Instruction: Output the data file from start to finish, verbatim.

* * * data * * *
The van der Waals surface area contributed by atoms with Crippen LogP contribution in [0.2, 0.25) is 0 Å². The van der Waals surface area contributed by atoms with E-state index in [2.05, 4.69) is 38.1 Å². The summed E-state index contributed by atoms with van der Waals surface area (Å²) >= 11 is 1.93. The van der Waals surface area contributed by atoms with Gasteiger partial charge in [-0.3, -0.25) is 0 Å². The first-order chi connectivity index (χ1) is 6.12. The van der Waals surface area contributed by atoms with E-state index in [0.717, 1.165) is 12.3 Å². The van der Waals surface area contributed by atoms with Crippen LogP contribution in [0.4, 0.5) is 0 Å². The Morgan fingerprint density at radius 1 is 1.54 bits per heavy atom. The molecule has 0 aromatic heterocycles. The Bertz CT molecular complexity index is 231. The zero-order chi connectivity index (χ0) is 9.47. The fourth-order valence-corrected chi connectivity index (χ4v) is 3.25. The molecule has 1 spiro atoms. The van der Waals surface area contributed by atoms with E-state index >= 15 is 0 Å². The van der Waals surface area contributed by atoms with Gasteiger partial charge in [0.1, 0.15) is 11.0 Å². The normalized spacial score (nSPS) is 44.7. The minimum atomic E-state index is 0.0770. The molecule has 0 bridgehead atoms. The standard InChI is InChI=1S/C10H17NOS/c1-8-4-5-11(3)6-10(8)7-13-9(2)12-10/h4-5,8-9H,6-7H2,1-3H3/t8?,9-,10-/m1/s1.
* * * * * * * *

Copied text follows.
The van der Waals surface area contributed by atoms with Crippen LogP contribution in [0.2, 0.25) is 0 Å². The van der Waals surface area contributed by atoms with E-state index in [2.05, 4.69) is 38.1 Å². The summed E-state index contributed by atoms with van der Waals surface area (Å²) >= 11 is 1.93. The van der Waals surface area contributed by atoms with Gasteiger partial charge in [-0.3, -0.25) is 0 Å². The first-order chi connectivity index (χ1) is 6.12. The van der Waals surface area contributed by atoms with E-state index in [0.717, 1.165) is 12.3 Å². The van der Waals surface area contributed by atoms with Crippen LogP contribution in [0.4, 0.5) is 0 Å². The Morgan fingerprint density at radius 1 is 1.54 bits per heavy atom. The molecule has 0 aromatic heterocycles. The Bertz CT molecular complexity index is 231. The zero-order chi connectivity index (χ0) is 9.47. The fourth-order valence-corrected chi connectivity index (χ4v) is 3.25. The molecule has 1 spiro atoms. The van der Waals surface area contributed by atoms with E-state index >= 15 is 0 Å². The van der Waals surface area contributed by atoms with Gasteiger partial charge in [0.1, 0.15) is 11.0 Å². The normalized spacial score (nSPS) is 44.7. The minimum atomic E-state index is 0.0770. The molecule has 0 bridgehead atoms. The standard InChI is InChI=1S/C10H17NOS/c1-8-4-5-11(3)6-10(8)7-13-9(2)12-10/h4-5,8-9H,6-7H2,1-3H3/t8?,9-,10-/m1/s1.